MIT Scientists Create Glasses-Free 3D Screen
Moviegoers can now watch a 3D movie without wearing 3D glasses.
Scientists from the Massachusetts Institute of Technology's (MIT) Computer Science and Artificial Intelligence Lab (CSAIL) have created a model of a 3D screen that allows people to watch a 3D movie minus the goofy-looking glasses.
Dubbed "Cinema 3D," the prototype screen is made of special lenses and mirrors that allow viewers to seat anywhere in the theater and provide a 3D-movie experience without the need for a pair of 3D glasses.
"Existing approaches to glasses-free 3-D require screens whose resolution requirements are so enormous that they are completely impractical," Wojciech Matusik, MIT professor and co-author of the study, said in a statement.
"This is the first technical approach that allows for glasses-free 3D on a large scale."
The MIT researchers teamed up with Israel's Weizmann Institute of Science to develop the idea, which will be presented this week at the SIGGRAPH computer graphics conference in Anaheim, California.
How it works
Although glasses-free 3D screens are already being used today, Cinema 3D is the first large-scale screen that could be used effectively in theaters.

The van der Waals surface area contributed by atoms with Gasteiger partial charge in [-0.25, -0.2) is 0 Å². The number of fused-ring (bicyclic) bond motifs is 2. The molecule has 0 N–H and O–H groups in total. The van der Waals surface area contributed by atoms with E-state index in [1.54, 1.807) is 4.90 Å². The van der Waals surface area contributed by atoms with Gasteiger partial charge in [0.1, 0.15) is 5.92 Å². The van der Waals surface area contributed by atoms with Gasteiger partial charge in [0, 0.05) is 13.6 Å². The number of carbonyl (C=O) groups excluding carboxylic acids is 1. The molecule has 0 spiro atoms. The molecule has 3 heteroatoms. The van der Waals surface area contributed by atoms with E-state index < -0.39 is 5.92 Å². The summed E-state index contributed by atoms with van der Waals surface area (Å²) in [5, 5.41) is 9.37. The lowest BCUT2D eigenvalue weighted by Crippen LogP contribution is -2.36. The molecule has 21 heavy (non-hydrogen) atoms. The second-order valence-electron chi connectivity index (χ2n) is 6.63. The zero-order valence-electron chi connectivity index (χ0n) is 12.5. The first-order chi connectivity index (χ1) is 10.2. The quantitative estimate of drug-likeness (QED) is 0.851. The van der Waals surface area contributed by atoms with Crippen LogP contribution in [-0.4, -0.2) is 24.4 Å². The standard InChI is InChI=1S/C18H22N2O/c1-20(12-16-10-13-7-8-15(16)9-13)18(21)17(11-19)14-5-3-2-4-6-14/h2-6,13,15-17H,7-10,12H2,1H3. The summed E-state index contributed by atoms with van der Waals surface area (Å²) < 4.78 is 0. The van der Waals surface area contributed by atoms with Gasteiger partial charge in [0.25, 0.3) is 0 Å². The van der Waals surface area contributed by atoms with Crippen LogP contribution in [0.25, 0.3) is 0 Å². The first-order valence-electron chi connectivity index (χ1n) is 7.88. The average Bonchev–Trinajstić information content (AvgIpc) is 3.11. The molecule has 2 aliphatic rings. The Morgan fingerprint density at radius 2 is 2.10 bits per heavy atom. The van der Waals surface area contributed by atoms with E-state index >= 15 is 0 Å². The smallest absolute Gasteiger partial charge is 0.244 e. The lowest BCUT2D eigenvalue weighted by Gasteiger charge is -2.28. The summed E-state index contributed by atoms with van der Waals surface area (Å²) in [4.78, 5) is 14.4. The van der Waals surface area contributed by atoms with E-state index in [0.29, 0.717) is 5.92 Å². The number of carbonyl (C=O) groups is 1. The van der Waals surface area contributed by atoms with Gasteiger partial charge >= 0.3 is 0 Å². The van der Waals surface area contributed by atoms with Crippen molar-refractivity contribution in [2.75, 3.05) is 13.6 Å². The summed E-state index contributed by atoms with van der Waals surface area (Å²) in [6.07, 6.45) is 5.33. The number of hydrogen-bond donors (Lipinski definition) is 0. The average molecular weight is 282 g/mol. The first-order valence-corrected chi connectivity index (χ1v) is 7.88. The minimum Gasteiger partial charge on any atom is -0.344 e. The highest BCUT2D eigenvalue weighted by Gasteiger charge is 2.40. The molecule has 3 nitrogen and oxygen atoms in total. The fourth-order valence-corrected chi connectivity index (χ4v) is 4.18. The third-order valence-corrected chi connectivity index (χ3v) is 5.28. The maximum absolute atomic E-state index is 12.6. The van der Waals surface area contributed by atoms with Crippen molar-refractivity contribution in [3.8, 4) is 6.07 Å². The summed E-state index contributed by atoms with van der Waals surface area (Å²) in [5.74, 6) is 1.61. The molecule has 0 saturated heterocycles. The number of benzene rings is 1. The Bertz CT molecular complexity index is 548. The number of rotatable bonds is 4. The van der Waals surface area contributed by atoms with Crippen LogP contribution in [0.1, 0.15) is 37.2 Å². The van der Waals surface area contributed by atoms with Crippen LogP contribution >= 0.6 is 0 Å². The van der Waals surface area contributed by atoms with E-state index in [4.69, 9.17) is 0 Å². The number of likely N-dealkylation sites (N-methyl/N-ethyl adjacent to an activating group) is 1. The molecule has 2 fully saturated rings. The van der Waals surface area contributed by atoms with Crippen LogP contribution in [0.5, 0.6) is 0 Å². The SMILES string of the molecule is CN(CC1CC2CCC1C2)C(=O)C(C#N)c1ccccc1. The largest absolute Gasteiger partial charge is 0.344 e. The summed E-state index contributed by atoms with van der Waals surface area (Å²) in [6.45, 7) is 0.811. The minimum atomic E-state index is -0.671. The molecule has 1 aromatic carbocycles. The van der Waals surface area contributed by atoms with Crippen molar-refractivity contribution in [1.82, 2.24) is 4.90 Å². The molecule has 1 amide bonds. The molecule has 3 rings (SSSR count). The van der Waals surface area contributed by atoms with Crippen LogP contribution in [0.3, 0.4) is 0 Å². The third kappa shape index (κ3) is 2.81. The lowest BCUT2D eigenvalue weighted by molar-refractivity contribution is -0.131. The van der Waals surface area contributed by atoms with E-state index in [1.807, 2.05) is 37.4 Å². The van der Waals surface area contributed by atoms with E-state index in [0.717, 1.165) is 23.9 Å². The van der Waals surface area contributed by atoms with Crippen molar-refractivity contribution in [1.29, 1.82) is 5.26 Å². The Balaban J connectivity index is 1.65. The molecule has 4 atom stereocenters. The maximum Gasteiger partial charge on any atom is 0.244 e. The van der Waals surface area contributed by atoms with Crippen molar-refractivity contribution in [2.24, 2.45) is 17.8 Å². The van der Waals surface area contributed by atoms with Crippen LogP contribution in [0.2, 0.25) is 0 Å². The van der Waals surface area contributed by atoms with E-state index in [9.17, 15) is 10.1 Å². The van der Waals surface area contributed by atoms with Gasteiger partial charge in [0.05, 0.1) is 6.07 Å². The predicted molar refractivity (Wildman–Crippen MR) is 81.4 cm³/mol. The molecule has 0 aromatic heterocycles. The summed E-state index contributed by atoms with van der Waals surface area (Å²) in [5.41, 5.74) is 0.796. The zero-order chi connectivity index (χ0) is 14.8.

The usual 3D television sets make use of a "parallax barrier," which are a series of slits in front of the screen. This system allows each eye to see a different set of pixels, thus creating the simulated sense of depth.
However, viewers have to be seated at a consistent distance from the parallax barriers, which make it impractical to use in theaters where there are viewers seated at different angles and distances.
The insight behind Cinema 3D is that viewers in theaters usually move their heads over a small range of angles, as their movements are limited by their seats. The idea is to display a narrow range of angles and replicate it to all seats in the theater, the scientists said.
Cinema 3D encodes multiple parallax barriers in one display, which allows each viewer to see a parallax barrier specific to their position. The view is then replicated across the theater using mirrors and lenses.
However, the researchers said that Cinema 3D requires 50 sets of mirrors and lenses, and is just about the size of a pad of paper, which makes it impractical to use at the moment. The team hopes to build a larger version of the display and improve the resolution.